Getting Better Through Projects
I was asked 6 years ago how I keep up with new trends and technologies in web development. My answer was simple: I'm constantly doing new projects, and the research I do to solve new problems is what keeps me updated on the latest tools for the industry.
Since then, I've included a few other items in my daily routine. It's worth it to peak in on what's happening at Hacker News, and I also follow a few web development and java development twitter accounts.
When I want to learn something new and I don't have a direct project in mind, I'll read a book on it and follow along with the exercises. Other times, I'm just skimming for information so that I can broaden my existing solution set.
By far, though, the best way to learn something new is to do something new. Don't make it a goal to "learn to code" -- make it a goal to make a video game, and then learning to code will just become part of it. I'm not trying to learn 3D modeling; it's just one part of the next steps I have to make my next game.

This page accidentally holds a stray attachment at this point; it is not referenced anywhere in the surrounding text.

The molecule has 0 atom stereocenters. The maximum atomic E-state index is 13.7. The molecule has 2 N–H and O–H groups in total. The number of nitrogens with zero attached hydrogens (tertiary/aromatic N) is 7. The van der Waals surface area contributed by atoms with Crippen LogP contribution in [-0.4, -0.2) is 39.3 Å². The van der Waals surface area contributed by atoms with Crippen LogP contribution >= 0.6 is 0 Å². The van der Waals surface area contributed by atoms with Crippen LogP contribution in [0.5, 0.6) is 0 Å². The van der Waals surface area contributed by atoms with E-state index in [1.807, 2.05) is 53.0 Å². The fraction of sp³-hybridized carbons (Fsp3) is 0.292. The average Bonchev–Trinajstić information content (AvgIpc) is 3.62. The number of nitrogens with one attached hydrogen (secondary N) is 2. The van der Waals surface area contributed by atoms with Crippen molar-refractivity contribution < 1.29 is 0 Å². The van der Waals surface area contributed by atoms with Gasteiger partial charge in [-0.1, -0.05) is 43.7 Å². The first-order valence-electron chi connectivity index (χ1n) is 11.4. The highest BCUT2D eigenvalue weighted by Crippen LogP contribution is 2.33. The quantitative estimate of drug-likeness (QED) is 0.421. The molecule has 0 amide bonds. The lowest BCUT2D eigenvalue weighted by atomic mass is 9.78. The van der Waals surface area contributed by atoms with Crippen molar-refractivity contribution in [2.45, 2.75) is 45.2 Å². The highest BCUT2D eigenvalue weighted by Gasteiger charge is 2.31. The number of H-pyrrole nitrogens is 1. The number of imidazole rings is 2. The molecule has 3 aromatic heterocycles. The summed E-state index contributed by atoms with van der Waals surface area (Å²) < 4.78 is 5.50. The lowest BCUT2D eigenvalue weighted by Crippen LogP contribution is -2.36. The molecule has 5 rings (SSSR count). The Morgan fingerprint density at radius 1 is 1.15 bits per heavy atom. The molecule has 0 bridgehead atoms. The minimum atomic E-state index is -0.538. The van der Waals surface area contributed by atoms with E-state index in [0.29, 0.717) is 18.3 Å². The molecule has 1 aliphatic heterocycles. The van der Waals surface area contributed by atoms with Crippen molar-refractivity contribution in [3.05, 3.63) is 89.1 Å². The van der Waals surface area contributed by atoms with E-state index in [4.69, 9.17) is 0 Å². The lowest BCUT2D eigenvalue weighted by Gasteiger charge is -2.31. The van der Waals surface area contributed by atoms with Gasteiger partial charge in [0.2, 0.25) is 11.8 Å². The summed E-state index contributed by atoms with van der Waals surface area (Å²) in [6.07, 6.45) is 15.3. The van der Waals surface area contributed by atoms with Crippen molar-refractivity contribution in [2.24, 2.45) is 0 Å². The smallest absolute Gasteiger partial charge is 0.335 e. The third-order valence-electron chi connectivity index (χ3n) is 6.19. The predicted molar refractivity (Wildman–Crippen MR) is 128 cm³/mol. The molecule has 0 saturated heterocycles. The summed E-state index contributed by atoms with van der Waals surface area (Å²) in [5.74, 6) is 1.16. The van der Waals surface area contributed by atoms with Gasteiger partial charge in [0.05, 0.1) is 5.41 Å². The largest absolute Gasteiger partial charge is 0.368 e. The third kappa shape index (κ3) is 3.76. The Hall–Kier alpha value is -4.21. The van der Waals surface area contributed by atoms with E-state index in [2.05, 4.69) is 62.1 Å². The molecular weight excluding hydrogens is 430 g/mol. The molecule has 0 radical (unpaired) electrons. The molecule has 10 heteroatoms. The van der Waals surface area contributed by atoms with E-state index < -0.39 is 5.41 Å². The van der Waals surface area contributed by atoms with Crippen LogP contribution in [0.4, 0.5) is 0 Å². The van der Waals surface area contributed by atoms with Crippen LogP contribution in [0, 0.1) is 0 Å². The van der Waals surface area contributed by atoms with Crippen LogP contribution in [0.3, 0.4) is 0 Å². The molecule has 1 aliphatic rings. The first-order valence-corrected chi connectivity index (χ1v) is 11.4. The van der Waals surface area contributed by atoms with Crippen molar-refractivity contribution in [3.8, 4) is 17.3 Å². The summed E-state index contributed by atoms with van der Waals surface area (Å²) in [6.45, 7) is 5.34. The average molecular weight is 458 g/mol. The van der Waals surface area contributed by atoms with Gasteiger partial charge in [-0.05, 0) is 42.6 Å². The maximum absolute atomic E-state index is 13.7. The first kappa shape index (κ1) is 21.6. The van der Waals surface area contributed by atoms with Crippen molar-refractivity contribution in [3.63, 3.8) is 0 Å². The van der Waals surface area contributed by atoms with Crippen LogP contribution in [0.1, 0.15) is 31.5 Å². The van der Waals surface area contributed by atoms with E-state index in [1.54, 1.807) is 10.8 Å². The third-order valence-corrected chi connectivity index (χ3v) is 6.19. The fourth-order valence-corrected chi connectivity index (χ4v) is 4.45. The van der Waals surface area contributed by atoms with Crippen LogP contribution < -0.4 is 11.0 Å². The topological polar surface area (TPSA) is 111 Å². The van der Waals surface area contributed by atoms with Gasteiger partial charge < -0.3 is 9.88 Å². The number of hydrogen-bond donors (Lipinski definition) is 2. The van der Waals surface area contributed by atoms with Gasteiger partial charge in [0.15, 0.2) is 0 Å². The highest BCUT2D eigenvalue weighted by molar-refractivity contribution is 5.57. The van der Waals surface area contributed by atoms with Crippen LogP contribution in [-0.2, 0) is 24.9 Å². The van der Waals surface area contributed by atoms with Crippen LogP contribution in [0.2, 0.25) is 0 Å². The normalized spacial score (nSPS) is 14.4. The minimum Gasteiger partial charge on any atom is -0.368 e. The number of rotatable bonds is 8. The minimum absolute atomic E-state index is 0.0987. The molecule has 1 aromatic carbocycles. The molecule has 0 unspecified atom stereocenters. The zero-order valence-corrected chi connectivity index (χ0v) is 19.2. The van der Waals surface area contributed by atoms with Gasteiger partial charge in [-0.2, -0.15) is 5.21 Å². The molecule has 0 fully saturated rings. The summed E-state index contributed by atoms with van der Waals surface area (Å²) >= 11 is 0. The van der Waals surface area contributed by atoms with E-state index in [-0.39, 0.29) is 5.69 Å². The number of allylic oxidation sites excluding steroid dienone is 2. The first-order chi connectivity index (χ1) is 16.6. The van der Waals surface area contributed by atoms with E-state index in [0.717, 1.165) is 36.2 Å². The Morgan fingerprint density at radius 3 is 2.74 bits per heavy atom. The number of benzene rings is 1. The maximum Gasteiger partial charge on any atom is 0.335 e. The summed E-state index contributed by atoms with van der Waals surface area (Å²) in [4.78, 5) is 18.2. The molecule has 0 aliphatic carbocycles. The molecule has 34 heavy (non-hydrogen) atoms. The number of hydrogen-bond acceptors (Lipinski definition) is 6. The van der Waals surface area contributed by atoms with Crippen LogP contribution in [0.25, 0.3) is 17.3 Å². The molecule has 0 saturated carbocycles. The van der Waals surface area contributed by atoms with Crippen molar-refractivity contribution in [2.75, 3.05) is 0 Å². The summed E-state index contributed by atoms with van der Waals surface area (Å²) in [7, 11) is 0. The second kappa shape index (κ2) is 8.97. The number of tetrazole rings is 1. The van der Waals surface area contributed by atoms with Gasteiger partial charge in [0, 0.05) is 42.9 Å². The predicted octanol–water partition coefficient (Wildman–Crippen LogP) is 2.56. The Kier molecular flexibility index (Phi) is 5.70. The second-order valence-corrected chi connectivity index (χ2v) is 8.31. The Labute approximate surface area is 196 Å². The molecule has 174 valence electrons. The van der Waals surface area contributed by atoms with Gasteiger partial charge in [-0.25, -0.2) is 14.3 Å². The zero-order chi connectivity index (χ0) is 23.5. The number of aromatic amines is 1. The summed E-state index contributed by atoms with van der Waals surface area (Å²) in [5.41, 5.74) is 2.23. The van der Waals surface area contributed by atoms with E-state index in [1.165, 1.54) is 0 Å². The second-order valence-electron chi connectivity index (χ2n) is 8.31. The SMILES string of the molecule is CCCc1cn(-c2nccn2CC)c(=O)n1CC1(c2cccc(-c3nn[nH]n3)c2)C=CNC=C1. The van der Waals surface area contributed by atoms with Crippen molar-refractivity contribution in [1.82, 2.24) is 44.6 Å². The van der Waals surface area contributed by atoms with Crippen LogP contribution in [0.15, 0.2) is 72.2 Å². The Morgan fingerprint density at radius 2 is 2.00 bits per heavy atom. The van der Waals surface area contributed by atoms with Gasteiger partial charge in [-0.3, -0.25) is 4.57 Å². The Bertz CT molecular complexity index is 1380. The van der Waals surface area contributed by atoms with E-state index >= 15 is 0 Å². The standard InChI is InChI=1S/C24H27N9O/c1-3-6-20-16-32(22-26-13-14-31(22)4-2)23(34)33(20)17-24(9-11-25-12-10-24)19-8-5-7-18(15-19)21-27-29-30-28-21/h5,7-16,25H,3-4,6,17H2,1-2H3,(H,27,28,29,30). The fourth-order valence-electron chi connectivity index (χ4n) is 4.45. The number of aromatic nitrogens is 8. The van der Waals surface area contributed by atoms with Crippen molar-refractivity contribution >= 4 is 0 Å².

Once you're done with a project, start a new, bigger project. Go from 2D games to 3D games, as I'm doing. Go from learning piano to writing a symphony. Or start something different altogether. Either way, the learning process is best bundled up with the overall project itself.
There are times when general research is necessary and enjoyable. Understanding how something works for its own sake is a fun leisurely activity. Sometimes, all I do is "research". Right now, I'm learning Latin. That's considered "research" to me, as it isn't directly related to anything I'm working on, even though I do plan on using it in my next game to an extent. I will also do "research" on existing technologies that come up in things I work on at work, just to get a bit of background into the subject.
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